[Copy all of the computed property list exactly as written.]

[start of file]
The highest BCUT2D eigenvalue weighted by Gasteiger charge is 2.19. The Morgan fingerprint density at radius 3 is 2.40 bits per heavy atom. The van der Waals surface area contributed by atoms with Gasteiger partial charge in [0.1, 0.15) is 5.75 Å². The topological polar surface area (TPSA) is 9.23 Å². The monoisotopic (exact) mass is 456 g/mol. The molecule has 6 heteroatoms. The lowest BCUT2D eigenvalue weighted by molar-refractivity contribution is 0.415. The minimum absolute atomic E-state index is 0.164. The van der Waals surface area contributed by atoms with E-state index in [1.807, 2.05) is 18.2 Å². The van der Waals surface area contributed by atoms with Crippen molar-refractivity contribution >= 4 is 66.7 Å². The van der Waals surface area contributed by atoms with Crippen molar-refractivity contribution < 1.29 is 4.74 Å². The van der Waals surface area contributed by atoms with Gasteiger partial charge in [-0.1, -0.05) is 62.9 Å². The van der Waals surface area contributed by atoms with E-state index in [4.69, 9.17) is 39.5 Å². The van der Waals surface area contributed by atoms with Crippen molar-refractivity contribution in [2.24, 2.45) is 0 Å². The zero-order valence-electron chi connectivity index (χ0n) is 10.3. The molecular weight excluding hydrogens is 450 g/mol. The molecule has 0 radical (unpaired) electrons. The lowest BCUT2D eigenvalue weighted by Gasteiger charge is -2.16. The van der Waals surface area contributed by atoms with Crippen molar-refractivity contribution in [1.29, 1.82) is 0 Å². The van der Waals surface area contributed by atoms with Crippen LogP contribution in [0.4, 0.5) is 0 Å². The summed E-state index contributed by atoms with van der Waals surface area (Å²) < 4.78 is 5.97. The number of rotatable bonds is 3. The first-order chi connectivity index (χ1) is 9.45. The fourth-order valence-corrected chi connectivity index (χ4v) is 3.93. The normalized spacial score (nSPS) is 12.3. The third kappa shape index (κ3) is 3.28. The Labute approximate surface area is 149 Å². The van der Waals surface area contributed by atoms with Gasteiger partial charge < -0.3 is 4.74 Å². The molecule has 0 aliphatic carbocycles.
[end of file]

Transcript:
The highest BCUT2D eigenvalue weighted by Gasteiger charge is 2.19. The Morgan fingerprint density at radius 3 is 2.40 bits per heavy atom. The van der Waals surface area contributed by atoms with Gasteiger partial charge in [0.1, 0.15) is 5.75 Å². The topological polar surface area (TPSA) is 9.23 Å². The monoisotopic (exact) mass is 456 g/mol. The molecule has 6 heteroatoms. The lowest BCUT2D eigenvalue weighted by molar-refractivity contribution is 0.415. The minimum absolute atomic E-state index is 0.164. The van der Waals surface area contributed by atoms with E-state index in [1.807, 2.05) is 18.2 Å². The van der Waals surface area contributed by atoms with Crippen molar-refractivity contribution >= 4 is 66.7 Å². The van der Waals surface area contributed by atoms with Crippen molar-refractivity contribution < 1.29 is 4.74 Å². The van der Waals surface area contributed by atoms with Gasteiger partial charge in [-0.1, -0.05) is 62.9 Å². The van der Waals surface area contributed by atoms with E-state index in [4.69, 9.17) is 39.5 Å². The van der Waals surface area contributed by atoms with Crippen molar-refractivity contribution in [2.24, 2.45) is 0 Å². The zero-order valence-electron chi connectivity index (χ0n) is 10.3. The molecular weight excluding hydrogens is 450 g/mol. The molecule has 0 radical (unpaired) electrons. The lowest BCUT2D eigenvalue weighted by Gasteiger charge is -2.16. The van der Waals surface area contributed by atoms with Crippen molar-refractivity contribution in [1.29, 1.82) is 0 Å². The van der Waals surface area contributed by atoms with Crippen LogP contribution in [0.4, 0.5) is 0 Å². The summed E-state index contributed by atoms with van der Waals surface area (Å²) < 4.78 is 5.97. The number of rotatable bonds is 3. The first-order chi connectivity index (χ1) is 9.45. The fourth-order valence-corrected chi connectivity index (χ4v) is 3.93. The normalized spacial score (nSPS) is 12.3. The third kappa shape index (κ3) is 3.28. The Labute approximate surface area is 149 Å². The van der Waals surface area contributed by atoms with Gasteiger partial charge < -0.3 is 4.74 Å². The molecule has 0 aliphatic carbocycles.